Use your addition and subtraction skills, combined with some strategic thinking, to beat your partner at this game.
This task, written for the National Young Mathematicians' Award 2016, involves open-topped boxes made with interlocking cubes. Explore the number of units of paint that are needed to cover the boxes. . . .
If you take a three by three square on a 1-10 addition square and multiply the diagonally opposite numbers together, what is the difference between these products. Why?
Try entering different sets of numbers in the number pyramids. How does the total at the top change?
A game for 2 players. Practises subtraction or other maths operations knowledge.
Different combinations of the weights available allow you to make different totals. Which totals can you make?
Choose four different digits from 1-9 and put one in each box so that the resulting four two-digit numbers add to a total of 100.
This problem is based on the story of the Pied Piper of Hamelin. Investigate the different numbers of people and rats there could have been if you know how many legs there are altogether!
Tim had nine cards each with a different number from 1 to 9 on it. How could he have put them into three piles so that the total in each pile was 15?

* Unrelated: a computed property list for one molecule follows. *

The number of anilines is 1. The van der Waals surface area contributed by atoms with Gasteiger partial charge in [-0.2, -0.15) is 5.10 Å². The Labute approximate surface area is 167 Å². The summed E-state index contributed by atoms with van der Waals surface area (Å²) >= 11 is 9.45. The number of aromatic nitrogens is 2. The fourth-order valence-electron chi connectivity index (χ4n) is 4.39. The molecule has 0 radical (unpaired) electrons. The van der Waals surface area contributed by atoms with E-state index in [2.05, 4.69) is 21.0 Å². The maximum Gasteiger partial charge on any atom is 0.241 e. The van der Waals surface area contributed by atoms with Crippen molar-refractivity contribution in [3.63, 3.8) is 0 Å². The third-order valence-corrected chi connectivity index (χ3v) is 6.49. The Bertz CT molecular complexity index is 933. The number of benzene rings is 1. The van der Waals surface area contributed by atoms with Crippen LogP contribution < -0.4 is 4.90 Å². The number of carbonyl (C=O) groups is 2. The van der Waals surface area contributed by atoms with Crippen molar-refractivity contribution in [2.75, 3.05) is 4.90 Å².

There were chews for 2p, mini eggs for 3p, Chocko bars for 5p and lollypops for 7p in the sweet shop. What could each of the children buy with their money?
Arrange eight of the numbers between 1 and 9 in the Polo Square below so that each side adds to the same total.
Zumf makes spectacles for the residents of the planet Zargon, who have either 3 eyes or 4 eyes. How many lenses will Zumf need to make all the different orders for 9 families?
This is an adding game for two players.
Look carefully at the numbers. What do you notice? Can you make another square using the numbers 1 to 16, that displays the same properties?
Use your logical-thinking skills to deduce how much Dan's crisps and ice-cream cost altogether.
These two group activities use mathematical reasoning - one is numerical, one geometric.
A game for 2 people. Use your skills of addition, subtraction, multiplication and division to blast the asteroids.
Winifred Wytsh bought a box each of jelly babies, milk jelly bears, yellow jelly bees and jelly belly beans. In how many different ways could she make a jolly jelly feast with 32 legs?
You have 5 darts and your target score is 44. How many different ways could you score 44?
There are 4 jugs which hold 9 litres, 7 litres, 4 litres and 2 litres. Find a way to pour 9 litres of drink from one jug to another until you are left with exactly 3 litres in three of the jugs.
A group of children are using measuring cylinders but they lose the labels. Can you help relabel them?
This task, written for the National Young Mathematicians' Award 2016, invites you to explore the different combinations of scores that you might get on these dart boards.
Using the statements, can you work out how many of each type of rabbit there are in these pens?
This task, written for the National Young Mathematicians' Award 2016, focuses on 'open squares'. What would the next five open squares look like?